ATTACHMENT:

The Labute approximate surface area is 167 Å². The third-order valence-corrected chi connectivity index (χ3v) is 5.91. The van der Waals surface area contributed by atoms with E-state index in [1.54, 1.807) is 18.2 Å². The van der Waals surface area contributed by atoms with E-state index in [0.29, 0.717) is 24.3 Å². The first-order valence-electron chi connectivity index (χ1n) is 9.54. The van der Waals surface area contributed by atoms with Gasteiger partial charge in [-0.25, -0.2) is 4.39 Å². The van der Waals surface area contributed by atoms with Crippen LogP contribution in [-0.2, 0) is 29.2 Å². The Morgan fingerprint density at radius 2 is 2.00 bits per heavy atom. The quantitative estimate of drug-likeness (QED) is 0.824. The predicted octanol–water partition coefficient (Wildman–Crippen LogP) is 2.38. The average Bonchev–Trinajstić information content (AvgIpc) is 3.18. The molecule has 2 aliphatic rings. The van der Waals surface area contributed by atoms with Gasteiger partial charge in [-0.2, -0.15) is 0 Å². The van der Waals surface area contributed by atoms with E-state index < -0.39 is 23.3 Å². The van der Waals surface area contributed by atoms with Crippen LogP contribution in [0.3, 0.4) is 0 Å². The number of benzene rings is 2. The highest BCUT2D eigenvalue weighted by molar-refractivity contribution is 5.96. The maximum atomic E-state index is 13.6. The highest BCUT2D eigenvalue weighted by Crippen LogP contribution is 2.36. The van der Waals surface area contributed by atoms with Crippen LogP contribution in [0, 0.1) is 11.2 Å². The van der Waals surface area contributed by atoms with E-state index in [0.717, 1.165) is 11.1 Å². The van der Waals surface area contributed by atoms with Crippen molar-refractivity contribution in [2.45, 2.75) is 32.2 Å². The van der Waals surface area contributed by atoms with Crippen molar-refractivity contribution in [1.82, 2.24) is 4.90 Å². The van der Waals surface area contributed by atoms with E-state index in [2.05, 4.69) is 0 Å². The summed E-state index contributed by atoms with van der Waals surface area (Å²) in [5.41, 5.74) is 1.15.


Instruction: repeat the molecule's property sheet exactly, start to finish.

The Labute approximate surface area is 167 Å². The third-order valence-corrected chi connectivity index (χ3v) is 5.91. The van der Waals surface area contributed by atoms with E-state index in [1.54, 1.807) is 18.2 Å². The van der Waals surface area contributed by atoms with E-state index in [0.29, 0.717) is 24.3 Å². The first-order valence-electron chi connectivity index (χ1n) is 9.54. The van der Waals surface area contributed by atoms with Gasteiger partial charge in [-0.25, -0.2) is 4.39 Å². The van der Waals surface area contributed by atoms with Crippen LogP contribution in [-0.2, 0) is 29.2 Å². The Morgan fingerprint density at radius 2 is 2.00 bits per heavy atom. The quantitative estimate of drug-likeness (QED) is 0.824. The predicted octanol–water partition coefficient (Wildman–Crippen LogP) is 2.38. The average Bonchev–Trinajstić information content (AvgIpc) is 3.18. The molecule has 2 aliphatic rings. The van der Waals surface area contributed by atoms with Gasteiger partial charge in [-0.2, -0.15) is 0 Å². The van der Waals surface area contributed by atoms with E-state index < -0.39 is 23.3 Å². The van der Waals surface area contributed by atoms with Crippen LogP contribution in [0.3, 0.4) is 0 Å². The number of benzene rings is 2. The highest BCUT2D eigenvalue weighted by molar-refractivity contribution is 5.96. The maximum atomic E-state index is 13.6. The highest BCUT2D eigenvalue weighted by Crippen LogP contribution is 2.36. The van der Waals surface area contributed by atoms with Crippen LogP contribution in [0, 0.1) is 11.2 Å². The van der Waals surface area contributed by atoms with E-state index in [0.717, 1.165) is 11.1 Å². The van der Waals surface area contributed by atoms with Crippen molar-refractivity contribution in [2.45, 2.75) is 32.2 Å². The van der Waals surface area contributed by atoms with Crippen molar-refractivity contribution in [1.82, 2.24) is 4.90 Å². The van der Waals surface area contributed by atoms with E-state index in [2.05, 4.69) is 0 Å². The summed E-state index contributed by atoms with van der Waals surface area (Å²) in [5.41, 5.74) is 1.15.